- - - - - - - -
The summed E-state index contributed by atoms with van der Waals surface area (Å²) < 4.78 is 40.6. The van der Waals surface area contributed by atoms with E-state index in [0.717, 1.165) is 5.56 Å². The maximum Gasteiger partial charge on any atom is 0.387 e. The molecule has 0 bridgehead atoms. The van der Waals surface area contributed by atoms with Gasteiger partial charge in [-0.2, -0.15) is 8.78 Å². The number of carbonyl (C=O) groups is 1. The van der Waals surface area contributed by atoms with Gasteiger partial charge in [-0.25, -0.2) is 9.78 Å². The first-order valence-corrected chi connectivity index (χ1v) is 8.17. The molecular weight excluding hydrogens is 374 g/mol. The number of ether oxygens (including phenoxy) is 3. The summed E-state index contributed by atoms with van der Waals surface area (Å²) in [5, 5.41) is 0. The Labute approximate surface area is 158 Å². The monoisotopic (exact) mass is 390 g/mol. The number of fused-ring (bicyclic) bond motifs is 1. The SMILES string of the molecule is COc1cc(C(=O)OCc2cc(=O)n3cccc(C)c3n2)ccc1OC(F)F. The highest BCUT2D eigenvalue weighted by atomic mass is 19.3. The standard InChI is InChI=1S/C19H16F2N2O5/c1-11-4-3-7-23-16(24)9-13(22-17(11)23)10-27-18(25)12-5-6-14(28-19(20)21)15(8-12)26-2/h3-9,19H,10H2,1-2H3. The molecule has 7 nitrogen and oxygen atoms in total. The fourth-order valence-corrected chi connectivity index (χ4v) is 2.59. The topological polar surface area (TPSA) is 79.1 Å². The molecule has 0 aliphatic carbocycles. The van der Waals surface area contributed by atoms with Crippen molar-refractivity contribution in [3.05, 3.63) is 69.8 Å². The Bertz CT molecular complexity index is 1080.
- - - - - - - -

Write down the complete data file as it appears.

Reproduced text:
The summed E-state index contributed by atoms with van der Waals surface area (Å²) < 4.78 is 40.6. The van der Waals surface area contributed by atoms with E-state index in [0.717, 1.165) is 5.56 Å². The maximum Gasteiger partial charge on any atom is 0.387 e. The molecule has 0 bridgehead atoms. The van der Waals surface area contributed by atoms with Gasteiger partial charge in [-0.2, -0.15) is 8.78 Å². The number of carbonyl (C=O) groups is 1. The van der Waals surface area contributed by atoms with Gasteiger partial charge in [-0.25, -0.2) is 9.78 Å². The first-order valence-corrected chi connectivity index (χ1v) is 8.17. The molecular weight excluding hydrogens is 374 g/mol. The number of ether oxygens (including phenoxy) is 3. The summed E-state index contributed by atoms with van der Waals surface area (Å²) in [5, 5.41) is 0. The Labute approximate surface area is 158 Å². The monoisotopic (exact) mass is 390 g/mol. The number of fused-ring (bicyclic) bond motifs is 1. The SMILES string of the molecule is COc1cc(C(=O)OCc2cc(=O)n3cccc(C)c3n2)ccc1OC(F)F. The highest BCUT2D eigenvalue weighted by atomic mass is 19.3. The standard InChI is InChI=1S/C19H16F2N2O5/c1-11-4-3-7-23-16(24)9-13(22-17(11)23)10-27-18(25)12-5-6-14(28-19(20)21)15(8-12)26-2/h3-9,19H,10H2,1-2H3. The molecule has 7 nitrogen and oxygen atoms in total. The fourth-order valence-corrected chi connectivity index (χ4v) is 2.59. The topological polar surface area (TPSA) is 79.1 Å². The molecule has 0 aliphatic carbocycles. The van der Waals surface area contributed by atoms with Crippen molar-refractivity contribution in [3.05, 3.63) is 69.8 Å². The Bertz CT molecular complexity index is 1080.